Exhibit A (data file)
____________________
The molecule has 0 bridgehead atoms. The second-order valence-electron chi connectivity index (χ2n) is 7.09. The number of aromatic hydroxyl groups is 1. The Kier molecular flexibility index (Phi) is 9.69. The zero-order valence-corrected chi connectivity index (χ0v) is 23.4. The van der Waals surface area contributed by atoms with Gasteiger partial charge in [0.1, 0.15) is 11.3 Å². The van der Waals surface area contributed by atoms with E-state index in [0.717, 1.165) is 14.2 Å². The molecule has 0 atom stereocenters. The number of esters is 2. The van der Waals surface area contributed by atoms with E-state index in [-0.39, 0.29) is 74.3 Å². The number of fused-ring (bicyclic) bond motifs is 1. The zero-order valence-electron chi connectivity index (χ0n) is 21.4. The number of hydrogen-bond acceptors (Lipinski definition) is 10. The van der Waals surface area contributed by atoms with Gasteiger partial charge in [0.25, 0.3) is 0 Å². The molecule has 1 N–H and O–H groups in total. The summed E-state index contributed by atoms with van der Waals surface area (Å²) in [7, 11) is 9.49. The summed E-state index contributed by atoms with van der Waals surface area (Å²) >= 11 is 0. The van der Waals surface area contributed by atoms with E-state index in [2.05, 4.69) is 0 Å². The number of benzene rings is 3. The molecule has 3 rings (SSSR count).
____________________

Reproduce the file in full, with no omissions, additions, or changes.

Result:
The molecule has 0 bridgehead atoms. The second-order valence-electron chi connectivity index (χ2n) is 7.09. The number of aromatic hydroxyl groups is 1. The Kier molecular flexibility index (Phi) is 9.69. The zero-order valence-corrected chi connectivity index (χ0v) is 23.4. The van der Waals surface area contributed by atoms with Gasteiger partial charge in [0.1, 0.15) is 11.3 Å². The van der Waals surface area contributed by atoms with E-state index in [0.717, 1.165) is 14.2 Å². The molecule has 0 atom stereocenters. The number of esters is 2. The van der Waals surface area contributed by atoms with E-state index in [-0.39, 0.29) is 74.3 Å². The number of fused-ring (bicyclic) bond motifs is 1. The zero-order valence-electron chi connectivity index (χ0n) is 21.4. The number of hydrogen-bond acceptors (Lipinski definition) is 10. The van der Waals surface area contributed by atoms with Gasteiger partial charge in [0.25, 0.3) is 0 Å². The molecule has 1 N–H and O–H groups in total. The summed E-state index contributed by atoms with van der Waals surface area (Å²) in [7, 11) is 9.49. The summed E-state index contributed by atoms with van der Waals surface area (Å²) >= 11 is 0. The van der Waals surface area contributed by atoms with E-state index in [2.05, 4.69) is 0 Å². The number of benzene rings is 3. The molecule has 3 rings (SSSR count).